Kids Love Dr. Barton

Ouch, That Head "Bonk" Hurts!

by Dr. Douglas Barton, M.D., Pediatrician 03/30/2009


What parent hasn’t seen it?  Your son (or daughter) is running along, trips and hits his head on the (you fill in the blank).  Now, there’s a huge “goose-egg” on his forehead.  If the bump protrudes out then it’s ok, right?  Isn’t it better than having a dent in his head?  Both perceptions are common, but wrong.  With the recent death of actress Natasha Richardson, head injuries are back in the news and scarier than ever.

The first thing to know is that this happens all the time, with over 1.5 million reported head injuries in the United States annually and 300,000 pediatric hospital admissions.  The vast majority of these result in no long-term problems. However, as in Richardson’s case, results can be catastrophic.  So how do you decide which kind of head injury your child has?

There are two bad outcomes from head injuries: concussion and intracranial bleeding.  A concussion is ANY change in mental status following a head injury.  That means even a small amount of confusion, dizziness or disorientation following a head injury is considered a concussion.  Most of the time, these symptoms are trivial.  On occasion, however, these symptoms can persist a very long time.  They may even progress to chronic headaches, chronic mood changes, and chronic trouble concentrating.  Many of these symptoms are not treatable, as scientists do not really understand why they happen.  Most importantly, if a child has ANY residual symptoms of a concussion and then has another head injury, it can lead to severe consequences, including death.  This so-called “second impact syndrome” is the reason I do not allow any athlete to compete in any sport with the potential for head injury until ALL symptoms of the first concussion are resolved.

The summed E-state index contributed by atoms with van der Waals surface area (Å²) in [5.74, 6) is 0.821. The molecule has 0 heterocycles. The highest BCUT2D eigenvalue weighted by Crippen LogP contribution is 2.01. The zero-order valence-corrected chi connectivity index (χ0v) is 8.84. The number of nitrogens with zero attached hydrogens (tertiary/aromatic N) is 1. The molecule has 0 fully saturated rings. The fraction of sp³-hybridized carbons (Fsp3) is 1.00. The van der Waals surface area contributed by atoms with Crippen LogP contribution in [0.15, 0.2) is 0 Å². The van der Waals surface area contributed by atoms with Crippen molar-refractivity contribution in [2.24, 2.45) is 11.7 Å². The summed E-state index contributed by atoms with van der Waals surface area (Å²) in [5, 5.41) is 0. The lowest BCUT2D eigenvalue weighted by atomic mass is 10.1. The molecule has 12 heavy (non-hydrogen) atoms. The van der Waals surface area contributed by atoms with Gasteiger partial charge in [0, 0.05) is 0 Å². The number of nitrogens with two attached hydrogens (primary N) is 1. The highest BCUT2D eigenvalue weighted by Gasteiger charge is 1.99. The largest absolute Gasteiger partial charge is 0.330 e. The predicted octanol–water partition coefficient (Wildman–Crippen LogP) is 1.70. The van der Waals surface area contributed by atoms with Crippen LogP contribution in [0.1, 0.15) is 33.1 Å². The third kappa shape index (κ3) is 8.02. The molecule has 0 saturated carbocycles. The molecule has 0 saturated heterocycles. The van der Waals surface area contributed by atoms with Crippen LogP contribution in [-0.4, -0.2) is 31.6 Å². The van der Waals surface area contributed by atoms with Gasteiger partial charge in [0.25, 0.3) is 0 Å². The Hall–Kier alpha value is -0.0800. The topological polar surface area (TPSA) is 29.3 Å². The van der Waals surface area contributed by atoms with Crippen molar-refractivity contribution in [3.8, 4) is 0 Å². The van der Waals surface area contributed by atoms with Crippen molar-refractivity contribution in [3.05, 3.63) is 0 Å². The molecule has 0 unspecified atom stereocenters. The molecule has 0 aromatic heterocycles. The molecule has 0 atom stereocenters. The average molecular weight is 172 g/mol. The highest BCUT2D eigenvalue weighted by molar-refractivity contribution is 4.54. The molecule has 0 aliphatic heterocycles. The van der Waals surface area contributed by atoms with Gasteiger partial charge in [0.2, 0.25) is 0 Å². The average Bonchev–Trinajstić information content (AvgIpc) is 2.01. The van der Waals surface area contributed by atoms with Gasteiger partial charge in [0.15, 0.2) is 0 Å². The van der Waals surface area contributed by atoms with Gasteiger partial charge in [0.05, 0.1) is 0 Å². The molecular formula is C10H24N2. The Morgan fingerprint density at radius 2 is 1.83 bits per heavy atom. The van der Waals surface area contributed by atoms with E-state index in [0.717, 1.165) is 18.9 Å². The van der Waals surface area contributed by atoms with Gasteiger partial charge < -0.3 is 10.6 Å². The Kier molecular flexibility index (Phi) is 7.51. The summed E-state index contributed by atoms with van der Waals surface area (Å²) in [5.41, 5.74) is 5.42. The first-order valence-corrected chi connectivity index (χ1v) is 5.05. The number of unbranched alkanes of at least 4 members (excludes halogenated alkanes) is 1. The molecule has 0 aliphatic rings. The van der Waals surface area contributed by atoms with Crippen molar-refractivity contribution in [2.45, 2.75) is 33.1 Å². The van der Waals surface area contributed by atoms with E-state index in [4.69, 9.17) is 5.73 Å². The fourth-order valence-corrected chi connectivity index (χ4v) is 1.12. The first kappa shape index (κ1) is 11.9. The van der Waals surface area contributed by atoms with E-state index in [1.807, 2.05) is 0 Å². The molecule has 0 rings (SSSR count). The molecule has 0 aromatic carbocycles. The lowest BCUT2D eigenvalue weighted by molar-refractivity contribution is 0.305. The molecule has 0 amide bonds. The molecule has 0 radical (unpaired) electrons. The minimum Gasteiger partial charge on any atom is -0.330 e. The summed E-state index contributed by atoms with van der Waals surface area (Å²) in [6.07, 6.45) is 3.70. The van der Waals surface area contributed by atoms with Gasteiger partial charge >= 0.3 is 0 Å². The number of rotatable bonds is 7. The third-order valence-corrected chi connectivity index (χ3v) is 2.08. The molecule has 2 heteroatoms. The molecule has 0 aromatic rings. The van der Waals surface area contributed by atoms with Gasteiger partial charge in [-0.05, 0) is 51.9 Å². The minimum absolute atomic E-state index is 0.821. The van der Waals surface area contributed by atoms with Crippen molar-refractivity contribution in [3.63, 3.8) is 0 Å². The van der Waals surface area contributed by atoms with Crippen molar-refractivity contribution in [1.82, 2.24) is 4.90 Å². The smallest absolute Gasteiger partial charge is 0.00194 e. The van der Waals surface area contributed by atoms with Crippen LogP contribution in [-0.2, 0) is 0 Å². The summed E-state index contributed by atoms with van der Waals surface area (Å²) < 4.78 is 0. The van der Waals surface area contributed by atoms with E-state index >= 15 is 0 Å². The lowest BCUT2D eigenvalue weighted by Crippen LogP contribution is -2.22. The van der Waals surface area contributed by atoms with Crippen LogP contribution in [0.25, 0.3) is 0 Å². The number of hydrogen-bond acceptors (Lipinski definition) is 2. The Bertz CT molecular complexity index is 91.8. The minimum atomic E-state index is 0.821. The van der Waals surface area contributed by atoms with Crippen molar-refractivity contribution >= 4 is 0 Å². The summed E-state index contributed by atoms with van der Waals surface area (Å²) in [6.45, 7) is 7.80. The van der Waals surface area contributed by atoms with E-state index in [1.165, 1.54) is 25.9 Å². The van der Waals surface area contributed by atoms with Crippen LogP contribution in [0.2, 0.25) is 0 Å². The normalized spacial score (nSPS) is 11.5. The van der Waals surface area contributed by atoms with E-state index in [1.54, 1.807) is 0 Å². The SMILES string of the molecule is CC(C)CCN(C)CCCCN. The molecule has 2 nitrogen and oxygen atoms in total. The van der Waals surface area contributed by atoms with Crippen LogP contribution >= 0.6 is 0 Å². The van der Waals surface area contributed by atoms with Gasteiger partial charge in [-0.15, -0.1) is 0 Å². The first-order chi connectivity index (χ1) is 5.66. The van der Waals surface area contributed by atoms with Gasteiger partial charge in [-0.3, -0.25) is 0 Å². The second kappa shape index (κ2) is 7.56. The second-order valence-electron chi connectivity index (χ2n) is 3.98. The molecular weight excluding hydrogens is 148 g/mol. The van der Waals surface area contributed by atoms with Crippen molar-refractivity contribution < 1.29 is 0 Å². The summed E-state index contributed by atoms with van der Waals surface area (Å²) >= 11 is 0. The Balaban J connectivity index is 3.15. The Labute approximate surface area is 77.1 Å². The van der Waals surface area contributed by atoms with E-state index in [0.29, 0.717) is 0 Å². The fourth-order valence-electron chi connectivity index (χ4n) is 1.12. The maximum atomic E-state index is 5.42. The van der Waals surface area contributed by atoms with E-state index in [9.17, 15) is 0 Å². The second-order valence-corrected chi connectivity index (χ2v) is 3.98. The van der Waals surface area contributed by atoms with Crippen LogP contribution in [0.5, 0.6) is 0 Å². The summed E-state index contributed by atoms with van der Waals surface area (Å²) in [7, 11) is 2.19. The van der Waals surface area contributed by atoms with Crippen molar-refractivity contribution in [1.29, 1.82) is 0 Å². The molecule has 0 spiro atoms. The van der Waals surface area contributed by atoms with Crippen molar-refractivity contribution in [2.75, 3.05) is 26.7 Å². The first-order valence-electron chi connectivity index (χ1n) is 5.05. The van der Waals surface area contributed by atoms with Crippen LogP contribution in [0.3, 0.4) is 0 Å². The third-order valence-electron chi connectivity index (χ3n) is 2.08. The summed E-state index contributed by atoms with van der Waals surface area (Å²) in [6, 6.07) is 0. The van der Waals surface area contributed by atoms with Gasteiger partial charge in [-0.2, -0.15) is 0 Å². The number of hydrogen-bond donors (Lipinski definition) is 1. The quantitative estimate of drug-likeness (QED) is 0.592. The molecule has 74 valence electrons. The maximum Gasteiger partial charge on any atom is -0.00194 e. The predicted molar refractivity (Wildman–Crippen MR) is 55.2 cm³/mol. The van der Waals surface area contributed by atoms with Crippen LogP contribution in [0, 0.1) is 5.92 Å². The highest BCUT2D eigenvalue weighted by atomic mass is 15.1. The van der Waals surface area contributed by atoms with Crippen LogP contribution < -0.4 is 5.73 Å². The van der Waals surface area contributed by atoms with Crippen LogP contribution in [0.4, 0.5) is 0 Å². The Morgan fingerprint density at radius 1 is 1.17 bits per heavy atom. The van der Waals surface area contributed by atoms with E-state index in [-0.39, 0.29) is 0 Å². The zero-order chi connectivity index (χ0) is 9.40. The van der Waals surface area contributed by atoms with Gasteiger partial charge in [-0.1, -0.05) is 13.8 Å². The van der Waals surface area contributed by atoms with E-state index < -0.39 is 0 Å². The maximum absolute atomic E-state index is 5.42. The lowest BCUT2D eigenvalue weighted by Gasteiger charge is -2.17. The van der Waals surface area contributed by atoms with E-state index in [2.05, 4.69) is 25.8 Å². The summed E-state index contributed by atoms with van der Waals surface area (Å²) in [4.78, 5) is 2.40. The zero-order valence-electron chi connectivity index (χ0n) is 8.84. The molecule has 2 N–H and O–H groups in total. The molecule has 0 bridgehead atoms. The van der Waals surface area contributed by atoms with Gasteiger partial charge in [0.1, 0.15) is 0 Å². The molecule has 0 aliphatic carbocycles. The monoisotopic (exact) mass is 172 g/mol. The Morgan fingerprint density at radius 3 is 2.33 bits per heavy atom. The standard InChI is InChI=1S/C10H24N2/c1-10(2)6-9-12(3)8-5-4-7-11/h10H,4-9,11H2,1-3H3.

Intracranial bleeding is the complication that killed Richardson.  There are two kinds of bleeding in the head. The first, subdural, is inside the skin that surrounds the brain, called the dura.  These bleeds are relatively common and usually lead to progressive headache with some vomiting. They usually show up on the first CT scan done in the emergency room. They also tend to not cause sudden catastrophic outcomes.  The second type of bleeding, epidural, is outside the skin around the brain. These bleeds often cause an initial bad headache, followed by a period of hours to a day or so, where the patient feels totally fine.  Then all of a sudden, the patient will develop a severe headache and mental status changes that appear to have no cause, except the injury from the day before.  These bleeds are absolute emergencies and can cause death very quickly.  It is unclear from press reports what caused Richardson’s death, but I suspect this latter type of bleeding was the cause of her demise.

Needless to say, any head injury that causes symptoms should prompt at least a phone call to your physician.  The vast majority of these are harmless, but any persistence or worsening of symptoms can be very concerning and should be managed in concert with your physician.

 

 

 

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